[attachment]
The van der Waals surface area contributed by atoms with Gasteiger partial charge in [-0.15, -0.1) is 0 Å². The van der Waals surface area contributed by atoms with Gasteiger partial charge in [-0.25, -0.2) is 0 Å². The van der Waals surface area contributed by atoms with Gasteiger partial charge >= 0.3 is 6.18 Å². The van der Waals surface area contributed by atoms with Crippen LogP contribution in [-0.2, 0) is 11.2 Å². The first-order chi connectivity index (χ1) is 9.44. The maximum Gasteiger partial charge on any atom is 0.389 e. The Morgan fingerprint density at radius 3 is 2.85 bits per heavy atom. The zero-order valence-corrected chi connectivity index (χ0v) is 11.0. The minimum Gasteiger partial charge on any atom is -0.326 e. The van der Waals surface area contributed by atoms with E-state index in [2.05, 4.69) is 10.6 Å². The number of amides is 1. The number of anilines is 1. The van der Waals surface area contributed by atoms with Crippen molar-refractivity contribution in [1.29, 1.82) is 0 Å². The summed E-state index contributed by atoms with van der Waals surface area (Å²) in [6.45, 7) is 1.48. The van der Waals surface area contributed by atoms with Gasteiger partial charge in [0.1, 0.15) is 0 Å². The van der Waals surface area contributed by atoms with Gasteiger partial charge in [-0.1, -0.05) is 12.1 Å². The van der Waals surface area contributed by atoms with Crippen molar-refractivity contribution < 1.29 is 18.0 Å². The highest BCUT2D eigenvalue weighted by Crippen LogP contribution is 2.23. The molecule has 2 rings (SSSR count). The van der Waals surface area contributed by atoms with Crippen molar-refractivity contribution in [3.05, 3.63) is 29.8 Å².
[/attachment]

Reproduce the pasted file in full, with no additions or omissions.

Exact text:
The van der Waals surface area contributed by atoms with Gasteiger partial charge in [-0.15, -0.1) is 0 Å². The van der Waals surface area contributed by atoms with Gasteiger partial charge in [-0.25, -0.2) is 0 Å². The van der Waals surface area contributed by atoms with Gasteiger partial charge >= 0.3 is 6.18 Å². The van der Waals surface area contributed by atoms with Crippen LogP contribution in [-0.2, 0) is 11.2 Å². The first-order chi connectivity index (χ1) is 9.44. The maximum Gasteiger partial charge on any atom is 0.389 e. The Morgan fingerprint density at radius 3 is 2.85 bits per heavy atom. The zero-order valence-corrected chi connectivity index (χ0v) is 11.0. The minimum Gasteiger partial charge on any atom is -0.326 e. The van der Waals surface area contributed by atoms with E-state index in [2.05, 4.69) is 10.6 Å². The number of amides is 1. The number of anilines is 1. The van der Waals surface area contributed by atoms with Crippen molar-refractivity contribution in [1.29, 1.82) is 0 Å². The summed E-state index contributed by atoms with van der Waals surface area (Å²) in [6.45, 7) is 1.48. The van der Waals surface area contributed by atoms with Gasteiger partial charge in [0.1, 0.15) is 0 Å². The van der Waals surface area contributed by atoms with Gasteiger partial charge in [-0.1, -0.05) is 12.1 Å². The van der Waals surface area contributed by atoms with Crippen molar-refractivity contribution < 1.29 is 18.0 Å². The highest BCUT2D eigenvalue weighted by Crippen LogP contribution is 2.23. The molecule has 2 rings (SSSR count). The van der Waals surface area contributed by atoms with Crippen molar-refractivity contribution in [3.05, 3.63) is 29.8 Å².